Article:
Now that gardening season has started, what types of plants are you growing?
Here are some gardening plans from Mr. Fothergill’s horticulturist Mark Denee, to give you some ideas for the growing season.
Classic Garden or Culinary Plants
Whether it’s an annual, perennial, herb or vegetable, there are some classic plants that almost every garden should have.
Or perhaps in some cases it has been awhile since we’ve grown a perennial Delphinium or a Nasturtium in a hanging basket, so it’s time to enjoy these classics once again. Use the following seeds from Mr.Fothergills.
Nasturtium Tip Top Mixed
Delphinium High Society F1
Parsley Giant of Italy
Kale Nero di Toscana
Easy & Fun
Everyone likes plants that are easy to grow, and these can be fun and educational to do with children and perhaps the elderly as well.
Pea Oregon Sugar Pod
Radish Celesta F1
Tomato Tumbling Tom Red
Worried about inflation and the cost of food? Try some of these productive and/or long-season, long-storage vegetables.
Bean, Runner Scarlet Emperor
Parsnip Countess F1
Squash, Winter Early Butternut
Want to grow some fresh herbs or veggies indoors year round?
There’s nothing quite like a fresh supply of your own basil or lettuce.
Basil Red Robin
Lettuce Grand Rapids
Growing in Containers
Tight on space or live in an apartment?
Or do you want to enjoy the ease of growing in containers? Whether it’s a mixed planter of herbs and veggies, mixed colorful annuals or a single type of annual or vegetable in a nice planter, here are some ideal options.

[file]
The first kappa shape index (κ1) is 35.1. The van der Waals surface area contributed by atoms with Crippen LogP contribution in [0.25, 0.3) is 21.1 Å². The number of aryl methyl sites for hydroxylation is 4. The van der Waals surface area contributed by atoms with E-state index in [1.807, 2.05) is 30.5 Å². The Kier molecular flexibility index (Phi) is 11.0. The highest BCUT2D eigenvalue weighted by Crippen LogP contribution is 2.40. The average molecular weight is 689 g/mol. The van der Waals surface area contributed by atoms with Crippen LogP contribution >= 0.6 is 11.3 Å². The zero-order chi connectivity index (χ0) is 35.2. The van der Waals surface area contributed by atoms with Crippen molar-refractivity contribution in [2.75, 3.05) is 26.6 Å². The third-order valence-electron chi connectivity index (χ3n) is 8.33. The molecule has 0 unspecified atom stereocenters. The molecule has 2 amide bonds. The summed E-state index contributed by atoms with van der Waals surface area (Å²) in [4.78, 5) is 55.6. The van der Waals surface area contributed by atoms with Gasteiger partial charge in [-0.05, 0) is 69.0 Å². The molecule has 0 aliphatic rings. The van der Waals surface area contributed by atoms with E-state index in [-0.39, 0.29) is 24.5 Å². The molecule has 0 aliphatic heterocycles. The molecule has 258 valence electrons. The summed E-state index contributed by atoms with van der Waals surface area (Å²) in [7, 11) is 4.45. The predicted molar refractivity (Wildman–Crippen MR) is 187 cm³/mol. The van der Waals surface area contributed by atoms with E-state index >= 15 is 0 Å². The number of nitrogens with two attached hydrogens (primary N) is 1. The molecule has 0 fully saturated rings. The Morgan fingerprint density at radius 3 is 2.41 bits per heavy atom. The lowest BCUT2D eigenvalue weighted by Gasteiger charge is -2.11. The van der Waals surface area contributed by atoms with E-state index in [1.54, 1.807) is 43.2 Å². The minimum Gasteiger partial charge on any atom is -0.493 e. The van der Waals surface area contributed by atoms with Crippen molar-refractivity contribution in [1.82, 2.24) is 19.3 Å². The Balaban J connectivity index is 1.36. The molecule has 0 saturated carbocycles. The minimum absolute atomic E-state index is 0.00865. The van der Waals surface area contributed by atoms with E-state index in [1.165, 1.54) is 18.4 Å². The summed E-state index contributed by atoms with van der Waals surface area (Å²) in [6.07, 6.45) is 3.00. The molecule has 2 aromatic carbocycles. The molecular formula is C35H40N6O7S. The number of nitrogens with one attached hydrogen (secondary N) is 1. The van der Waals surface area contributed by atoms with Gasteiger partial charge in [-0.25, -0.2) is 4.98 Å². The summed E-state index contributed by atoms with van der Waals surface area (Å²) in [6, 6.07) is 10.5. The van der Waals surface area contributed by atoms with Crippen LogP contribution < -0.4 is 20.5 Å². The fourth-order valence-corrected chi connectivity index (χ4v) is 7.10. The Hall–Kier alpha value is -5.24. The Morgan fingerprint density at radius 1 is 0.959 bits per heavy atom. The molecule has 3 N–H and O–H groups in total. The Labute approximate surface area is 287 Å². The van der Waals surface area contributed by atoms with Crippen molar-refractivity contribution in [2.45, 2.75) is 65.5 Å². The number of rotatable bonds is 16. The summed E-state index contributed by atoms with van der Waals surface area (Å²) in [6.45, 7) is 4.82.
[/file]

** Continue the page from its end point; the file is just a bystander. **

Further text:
Gazania Talent Mixed
Marigold, French Dainty Marietta
Pansy Joker Light Blue F2
Osteospermum Sky * Ice
Bean, Bush Ferrari
Beet Detroit 2 Crimson Globe
Carrot Royal Chantenay 3
Spinach Emilia F1
Native and non-native plants are increasingly important among conservationists and gardeners alike.
They add biodiversity to our yards and are essential in supporting native insects and other wildlife. In some cases, the relationships are quite specific.
Helipsis helianthoides Burning Hearts
Whether it’s providing nectar to honeybees or supporting other pollinators such as bees, bumblebees, hoverflies, butterflies and moths – the key is biodiversity. Grow as many different plants as possible and try to have flowers available for as long as possible.
Calendula Fiesta Gitana
Cosmos Sensation Pinkie
Salvia Lady in Red
Sunflower Vanilla Ice
Sweet Pea Midnight Blues
Salvia Deep Blue
Most gardeners are usually interested in trying something new or uncommon. Here are a few that are a little different from the usual. That Zinnia looks like it could be a lovely companion to so many flowers.
Corinthe major ‘Purpurascens’
Poppy Black Beauty
Antirrhinum Night & Day
Dahlia Bishops Children
Wallflower Blood Red
These gardening plans can get you started towards the garden of your dreams. Mix and match or try a variety to get what you want.